Declining 10-year Treasury yields are viewed as positives for an array of asset classes. Emerging markets debt may be joining that list because as yields on U.S. government debt decline, the yield gap between U.S. bonds and international bonds grows wider.
That could compel some income-starved investors to consider strategies like the VanEck Vectors Emerging Markets Local Currency Bond ETF (NYSEArca: EMLC). As of July 30, EMLC sported a 30-day SEC yield of 4.74%, which is well in excess of what investors get with 10-year Treasuries.
While some investors may be skittish about emerging markets debt against the backdrop of increasingly hawkish central banks in developing economies, recent rate tightening could provide support for local currencies, which could benefit EMLC in the process.
Rising emerging markets bond yields “may also provide a tailwind to emerging markets local currencies that remain at historically undervalued levels. Many emerging markets central banks are ahead of the Federal Reserve (Fed) with rate hikes, and although rates have adjusted higher, there have not been any local taper tantrums as the market has taken these moves in stride,” says Fran Rodilosso, VanEck head of fixed income ETF portfolio management.
Breaking Down the ETF
The $3.7 billion EMLC follows the J.P. Morgan GBI-EM Global Core Index and holds 343 bonds. The fund has an effective duration of 5.10 years, putting it in intermediate-term territory.
China accounts for nearly 10% of EMLC’s roster and that’s relevant because the world’s second-largest economy has some room to take rates lower.
“In early July, the People’s Bank of China cut the reserve requirement ratio by 50 basis points, freeing up cash that banks must hold as reserves and introducing additional liquidity into the system. Despite the cut, China’s real rate is still among the highest in the world and the action represents a fairly modest adjustment following significant normalization over the past year,” adds Rodilosso. “For bond investors, the cut provided a boost to returns in addition to the significant appreciation from the Chinese yuan renminbi over the past year.”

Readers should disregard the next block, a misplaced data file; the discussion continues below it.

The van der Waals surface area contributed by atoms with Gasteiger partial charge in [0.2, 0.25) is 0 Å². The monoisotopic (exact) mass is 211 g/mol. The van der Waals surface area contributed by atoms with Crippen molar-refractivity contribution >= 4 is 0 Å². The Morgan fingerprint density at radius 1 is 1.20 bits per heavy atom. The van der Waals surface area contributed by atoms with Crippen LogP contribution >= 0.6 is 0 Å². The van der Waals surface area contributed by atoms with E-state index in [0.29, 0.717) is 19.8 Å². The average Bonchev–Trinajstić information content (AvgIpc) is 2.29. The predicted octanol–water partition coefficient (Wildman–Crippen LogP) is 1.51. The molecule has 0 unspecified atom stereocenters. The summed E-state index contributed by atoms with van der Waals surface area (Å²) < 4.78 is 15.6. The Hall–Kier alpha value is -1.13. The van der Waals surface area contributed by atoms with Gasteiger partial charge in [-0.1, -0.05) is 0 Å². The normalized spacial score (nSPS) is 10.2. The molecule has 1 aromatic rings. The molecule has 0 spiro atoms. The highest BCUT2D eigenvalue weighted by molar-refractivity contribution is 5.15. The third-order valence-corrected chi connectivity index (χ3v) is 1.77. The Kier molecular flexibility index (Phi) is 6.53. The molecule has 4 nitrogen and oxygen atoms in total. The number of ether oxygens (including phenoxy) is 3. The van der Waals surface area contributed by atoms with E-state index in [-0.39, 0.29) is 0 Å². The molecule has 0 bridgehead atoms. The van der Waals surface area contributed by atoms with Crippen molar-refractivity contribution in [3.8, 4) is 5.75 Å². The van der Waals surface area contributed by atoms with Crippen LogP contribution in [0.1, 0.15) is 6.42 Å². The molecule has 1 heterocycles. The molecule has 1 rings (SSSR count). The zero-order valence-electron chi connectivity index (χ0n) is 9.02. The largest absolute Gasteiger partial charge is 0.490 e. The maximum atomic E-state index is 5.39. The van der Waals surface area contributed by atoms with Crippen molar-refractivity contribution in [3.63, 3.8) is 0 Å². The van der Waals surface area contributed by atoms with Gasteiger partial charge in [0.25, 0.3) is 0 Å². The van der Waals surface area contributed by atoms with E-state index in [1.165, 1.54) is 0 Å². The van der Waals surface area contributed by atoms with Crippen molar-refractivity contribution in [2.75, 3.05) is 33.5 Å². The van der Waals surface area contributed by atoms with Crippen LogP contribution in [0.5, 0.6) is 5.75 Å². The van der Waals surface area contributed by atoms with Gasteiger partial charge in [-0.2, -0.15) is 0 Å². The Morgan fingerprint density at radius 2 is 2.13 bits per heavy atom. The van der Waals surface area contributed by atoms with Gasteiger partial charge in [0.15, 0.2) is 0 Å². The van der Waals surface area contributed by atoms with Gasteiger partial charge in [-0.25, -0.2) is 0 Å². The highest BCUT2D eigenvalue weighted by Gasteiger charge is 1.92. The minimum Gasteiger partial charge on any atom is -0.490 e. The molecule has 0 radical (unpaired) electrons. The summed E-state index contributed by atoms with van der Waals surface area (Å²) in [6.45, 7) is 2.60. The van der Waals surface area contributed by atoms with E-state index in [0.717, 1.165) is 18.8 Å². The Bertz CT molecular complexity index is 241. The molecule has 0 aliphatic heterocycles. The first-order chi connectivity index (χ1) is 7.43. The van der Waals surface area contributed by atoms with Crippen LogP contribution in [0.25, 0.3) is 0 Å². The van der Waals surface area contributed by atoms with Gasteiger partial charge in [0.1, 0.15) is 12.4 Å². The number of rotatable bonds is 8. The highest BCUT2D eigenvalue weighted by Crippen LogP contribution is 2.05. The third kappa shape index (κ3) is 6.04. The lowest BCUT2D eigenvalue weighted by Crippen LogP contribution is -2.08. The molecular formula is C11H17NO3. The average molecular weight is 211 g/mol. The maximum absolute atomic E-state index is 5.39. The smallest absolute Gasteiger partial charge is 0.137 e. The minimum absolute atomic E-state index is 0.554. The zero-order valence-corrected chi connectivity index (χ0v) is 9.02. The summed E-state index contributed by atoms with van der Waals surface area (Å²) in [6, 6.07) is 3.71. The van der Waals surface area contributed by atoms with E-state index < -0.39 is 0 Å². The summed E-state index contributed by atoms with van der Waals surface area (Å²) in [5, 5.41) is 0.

Another advantage to EMLC is diversification, which is paramount for currency-driven bond strategies. Twenty currencies are represented in the ETF, indicating individual currency risk is held in check.
“Diversification is also a key reason to consider local currency bonds in the current environment. With U.S. yield back to very low levels, concerns about rising rates may come back to the forefront very quickly. Adding exposure to broad emerging markets local currency bonds or targeted exposure to China’s onshore market may help to diversify away from U.S. interest rates and monetary policy,” concludes VanEck’s Rodilosso.
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The opinions and forecasts expressed herein are solely those of Tom Lydon, and may not actually come to pass. Information on this site should not be used or construed as an offer to sell, a solicitation of an offer to buy, or a recommendation for any product.